Our Collaborative Writing  

by Marion


Take in laundry, before you take on a partner (proverb)


How can two people write a novel together?  How did you decide who would write what?  And what happened when you disagreed?


My co-author Elaine and I published our debut novel ‘Eight of Cups’ under the pseudonym Mirren Jones in 2008.  When we are out and about at ‘Meet the Author’ events, members of the audience are at first full of questions about the practicalities of co-authorship – the what, where, when and how of writing as Mirren Jones.  Very quickly, however, the talk turns to interpersonal issues – who’s in charge, and what do you argue about?  It’s an intriguing phenomenon – a fiction-writing partnership.


Successful song-writing partnerships roll off the tongue – Lennon and McCartney, Rogers and Hammerstein.  There are friends who have become catwalk collaborators – think FrostFrench.  Even in the volatile environment of the professional kitchen, The Roux Brothers and Two Fat Ladies managed not to overheat while working in collaboration. Joint authorship of academic and non-fiction books is par for the course.


However, when it comes to finding role models for friends who could develop and sustain a fiction-writing relationship, examples are thin on the ground.  Up here in Scotland there are Linda Watson-Brown and Maria Thomson writing as Grace Monroe, veterans of four co-written crime novels.  Further south, Nicci Gerrard and Sean French manage to combine marriage and their obvious literary talents, spawning at least eleven Nicci French thrillers to date.


Where are the others?


Novelist Agatha Christie had obviously given the notion of collaborative writing some thought – before she dismissed it roundly with:  ‘I’ve always believed in writing without a collaborator.  Each believes he gets all the worries and only half the royalties.’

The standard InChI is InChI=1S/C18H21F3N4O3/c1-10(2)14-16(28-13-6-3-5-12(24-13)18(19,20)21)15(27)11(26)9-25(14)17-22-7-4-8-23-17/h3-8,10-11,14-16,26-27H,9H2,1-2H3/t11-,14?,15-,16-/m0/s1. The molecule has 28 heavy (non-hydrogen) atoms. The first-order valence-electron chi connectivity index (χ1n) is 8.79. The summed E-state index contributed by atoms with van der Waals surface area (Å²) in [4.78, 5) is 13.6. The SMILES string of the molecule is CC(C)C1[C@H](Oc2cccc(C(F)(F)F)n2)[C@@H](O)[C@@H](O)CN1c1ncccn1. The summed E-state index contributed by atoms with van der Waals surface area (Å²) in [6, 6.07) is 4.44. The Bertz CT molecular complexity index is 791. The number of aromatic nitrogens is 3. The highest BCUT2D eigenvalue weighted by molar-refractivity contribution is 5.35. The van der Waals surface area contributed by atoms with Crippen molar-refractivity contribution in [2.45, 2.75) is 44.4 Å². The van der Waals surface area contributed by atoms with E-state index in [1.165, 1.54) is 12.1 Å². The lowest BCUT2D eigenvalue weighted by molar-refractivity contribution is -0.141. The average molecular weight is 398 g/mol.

Tom Clancy went even further, suggesting that:  ‘Collaboration on a book is the ultimate unnatural act’.


When we began our first novel in 2005, my co-author Elaine and I already had a track record of collaborative writing.  We’d produced two non-fiction handbooks on Facilitation in Primary Care, co-authored academic papers, and designed a range of training materials for healthcare professionals.


What had started out as a line-management relationship some eight years before when we first met at the University of Dundee, had developed over time into a strong friendship and professional partnership, as we moved into our own private organisational development consultancy.  In our personal lives, we’d helped each other through some tricky times, including Elaine’s marriage break-up.  Why would collaborating on a novel be any more of a challenge than anything else we’d done before?  


There wasn’t a guidebook to collaborative fiction-writing. No longer in the academic department or the lecture room, there were no conventions for behaviour.  Add to that a series of hurdles such as geographical distance, the demands of a horse stud and the moving back home of our several boomerang children, and we were traversing uncharted territory.


The story of our novel starts when I moved from Perthshire to live part-time in the Outer Hebrides where my husband was contracted to work for two years.  In his concern that I adapt to my new way of life, he suggested that I ‘take this opportunity to write that novel you’ve been banging on about for years’.  I couldn’t ignore the challenge.  


At about the same time, I went to a university reunion, meeting up with friends whose lives had gone in a variety of directions since graduating from Edinburgh in the 1970s.  That evening over dinner, with tongues loosened after a few glasses of particularly well-chilled Chablis, one of the group made a shocking revelation.  It would be the seed for my novel.  And I say ‘my’ because that was how ‘Eight of Cups’ started its life.


On my next visit to Fife, to see my friend and business partner Elaine, I mentioned the book.  At home, suffering from a chronic fatigue type of illness, her life seriously curtailed, she could immediately see that this was another potential joint venture, something she could do while confined at home.


It was our first point of negotiation – the first of many! My first instinct was to say ‘no - not this time.  This is my very own thing’.   Nevertheless, in the spirit of friendship, I did agree to produce a tentative first chapter as a possible starting point.


Two years later the first complete draft of our co-authored novel ‘Eight of Cups’ was ready for checking and revision.


So how did we do it?